New technologies are helping fund boards operate more efficiently and effectively. Simon Small (pictured), managing director for licensing in Europe at Diligent Boardbooks, explains why the fund industry is waking up to the transformative potential of cloud computing in the boardroom.
As a result of global events over the past two years, the importance of good governance is more firmly in the spotlight than ever before. Company boardrooms in every sector are now subject to ever more rigorous compliance directives and procedures, which mean more paperwork and more information to compile, process and digest. Nowhere is this change felt more acutely that in the financial services sector, and the fund industry is no exception.
The usual methods of organising and running board meetings are increasingly perceived as archaic in light of this new set of pressures, and new technologies have emerged that shine a light on workflow inefficiencies. Nevertheless, it’s remarkable how many fund boards still persist with the old-school approach to board meetings, especially given how critical they are to the smooth running and growth of their businesses.
The dated method will be well known to anyone who’s sat on a fund board. When board meetings are scheduled, company secretaries go into overdrive to collate and distribute often huge board packs for board members to review in advance. It is not uncommon for two board packs to be printed for each board member: one sent to their home, the other waiting for their arrival.
The fund industry faces a particular challenge with this traditional approach. Fund directors are amongst the most geographically disparate of any sector, and they travel frequently. Sending physically sizeable board papers across the world is therefore a logistical headache, with the potential to compromise the security of sensitive information.
Over years advising fund boards on how to operate more efficiently, I’ve heard horror stories about packs being left on doorsteps or in hotels, and of them never being picked up by the intended recipient – the stuff of nightmares when important data is concerned.
This critical issue aside, from a cost, environmental and efficiency perspective, printing hundreds of pages of board packs no longer makes sense. The cost in terms of man-hours to collate, order, organise and courier hefty board papers is very considerable. Environmentally, board packs are enormously wasteful of precious resources. Boardrooms across the world use entire forests simply to print their documentation.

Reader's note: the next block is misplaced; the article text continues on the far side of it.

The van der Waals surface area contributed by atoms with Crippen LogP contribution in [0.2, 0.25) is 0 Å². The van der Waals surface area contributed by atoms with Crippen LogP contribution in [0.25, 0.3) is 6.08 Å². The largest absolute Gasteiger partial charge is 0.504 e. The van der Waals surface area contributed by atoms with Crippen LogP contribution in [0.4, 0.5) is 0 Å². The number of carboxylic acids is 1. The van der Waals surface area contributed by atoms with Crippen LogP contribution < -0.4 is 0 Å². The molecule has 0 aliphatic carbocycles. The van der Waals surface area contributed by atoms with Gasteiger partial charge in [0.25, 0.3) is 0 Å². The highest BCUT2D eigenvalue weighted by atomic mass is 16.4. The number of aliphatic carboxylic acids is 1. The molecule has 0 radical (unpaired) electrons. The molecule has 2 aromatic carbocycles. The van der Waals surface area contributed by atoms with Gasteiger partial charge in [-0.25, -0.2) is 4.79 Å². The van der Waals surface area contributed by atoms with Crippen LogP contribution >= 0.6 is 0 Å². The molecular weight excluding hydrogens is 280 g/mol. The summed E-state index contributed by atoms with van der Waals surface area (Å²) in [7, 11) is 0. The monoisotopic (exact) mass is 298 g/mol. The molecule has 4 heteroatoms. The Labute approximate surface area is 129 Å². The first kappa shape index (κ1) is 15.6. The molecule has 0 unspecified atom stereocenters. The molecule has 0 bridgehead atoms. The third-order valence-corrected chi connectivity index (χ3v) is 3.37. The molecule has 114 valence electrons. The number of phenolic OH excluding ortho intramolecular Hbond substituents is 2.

These are clearly important considerations. But what’s more, the alternative – using new technological solutions – demonstrably makes board meetings more efficient.
Cloud-based board portals are enjoying rapid take-up in the funds industry because fund promoters and managers are realising that in an age of unprecedented scrutiny, cost-cutting and environmental awareness, board papers can be compiled and hosted online, securely in the cloud.
This innovation is revolutionising how boards operate. Instead of waiting to receive a 200-page tome a week before every board meeting – plus the inevitable amendment sheets and updates that follow – board packs can now be hosted securely online for members to comment on and see updated in real time.
At the flick of a finger, an iPad can now give board members access to securely stored board papers. Even the most ardent advocate of paper will appreciate searchable archives of their board papers.
Fund directors are often understandably tentative about moving to this new way of working, so many start using a board portal as a complement to traditional printed papers. However, the obvious benefits of the virtual option quickly results in it being adopted as the principal method of collating, distributing and reviewing board materials.
Fund boards that use faster, more effective, and more efficient cloud technologies are reaping the benefits – being faster, more effective and more efficient in the board operations.
When it comes to the fund industry, the cloud has a golden lining.